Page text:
|Hamilton, Daniel S.
|Kluwer Law International
|European Foreign Affairs Review
|Volume 21, Number 3, Pages 365-382
The Transatlantic Trade and Investment Partnership (TTIP), currently under negotiation by the United States and the European Union is not just another free trade agreement but a means for both parties to move beyond old bilateral disputes to reposition themselves for a world of diffuse power and intensified competition.
Economically, TTIP is an effort to generate jobs and growth on each side of the Atlantic by going beyond traditional at-the-border trade tariffs to tackle regulatory differences in ways that can enhance rather than block growth without lowering standards; and to use transatlantic agreement on such high standards to maintain and lift international standards.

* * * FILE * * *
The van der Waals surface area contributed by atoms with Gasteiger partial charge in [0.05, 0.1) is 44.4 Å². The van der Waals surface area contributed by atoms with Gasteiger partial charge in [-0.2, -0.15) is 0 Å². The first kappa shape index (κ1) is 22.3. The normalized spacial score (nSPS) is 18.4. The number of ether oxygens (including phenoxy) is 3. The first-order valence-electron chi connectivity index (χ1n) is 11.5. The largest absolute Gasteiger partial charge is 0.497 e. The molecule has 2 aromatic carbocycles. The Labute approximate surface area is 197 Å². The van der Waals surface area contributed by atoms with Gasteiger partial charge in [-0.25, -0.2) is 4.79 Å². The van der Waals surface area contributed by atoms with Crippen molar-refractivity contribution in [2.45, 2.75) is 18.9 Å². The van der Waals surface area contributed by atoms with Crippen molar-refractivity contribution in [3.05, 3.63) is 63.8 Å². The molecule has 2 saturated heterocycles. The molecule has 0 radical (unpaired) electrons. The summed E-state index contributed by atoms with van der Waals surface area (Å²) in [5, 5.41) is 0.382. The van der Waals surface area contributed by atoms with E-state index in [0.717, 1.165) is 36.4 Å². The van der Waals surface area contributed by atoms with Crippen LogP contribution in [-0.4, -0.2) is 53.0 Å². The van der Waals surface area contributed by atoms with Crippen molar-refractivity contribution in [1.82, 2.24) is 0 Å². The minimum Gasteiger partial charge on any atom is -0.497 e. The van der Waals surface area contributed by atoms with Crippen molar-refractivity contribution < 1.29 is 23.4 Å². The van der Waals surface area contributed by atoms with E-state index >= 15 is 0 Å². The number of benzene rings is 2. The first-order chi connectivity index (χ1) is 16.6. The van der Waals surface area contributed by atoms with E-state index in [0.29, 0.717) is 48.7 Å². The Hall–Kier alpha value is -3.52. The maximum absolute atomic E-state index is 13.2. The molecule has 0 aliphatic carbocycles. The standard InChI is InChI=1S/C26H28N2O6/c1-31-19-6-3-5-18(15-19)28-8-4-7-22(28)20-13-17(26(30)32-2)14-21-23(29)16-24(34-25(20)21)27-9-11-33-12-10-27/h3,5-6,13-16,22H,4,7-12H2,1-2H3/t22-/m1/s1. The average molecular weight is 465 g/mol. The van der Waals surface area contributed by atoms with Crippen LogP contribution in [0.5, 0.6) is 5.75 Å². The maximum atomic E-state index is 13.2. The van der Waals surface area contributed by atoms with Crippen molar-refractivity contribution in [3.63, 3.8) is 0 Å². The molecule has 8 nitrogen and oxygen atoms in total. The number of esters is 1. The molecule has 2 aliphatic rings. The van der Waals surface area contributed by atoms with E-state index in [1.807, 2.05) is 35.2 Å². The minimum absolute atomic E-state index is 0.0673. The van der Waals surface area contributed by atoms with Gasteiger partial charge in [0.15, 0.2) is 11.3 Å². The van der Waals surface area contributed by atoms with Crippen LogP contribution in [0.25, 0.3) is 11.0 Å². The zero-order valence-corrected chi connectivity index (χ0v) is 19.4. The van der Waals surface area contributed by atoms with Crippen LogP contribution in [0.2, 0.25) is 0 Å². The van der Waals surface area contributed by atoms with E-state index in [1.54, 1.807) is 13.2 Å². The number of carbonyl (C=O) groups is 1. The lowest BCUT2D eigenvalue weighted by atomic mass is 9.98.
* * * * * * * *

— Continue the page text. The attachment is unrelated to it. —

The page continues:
Geopolitically, TTIP can be both a symbolic and practical assertion of Western renewal, vigour and commitment; is an important means to engage rising powers on the terms of their integration into the international order; and is a potentially important instrument to bolster that order.
|External Trade | Trade Agreements, Trade Policy
|Transatlantic Trade and Investment Partnership [TTIP]
|Countries / Regions
|European Union [EU]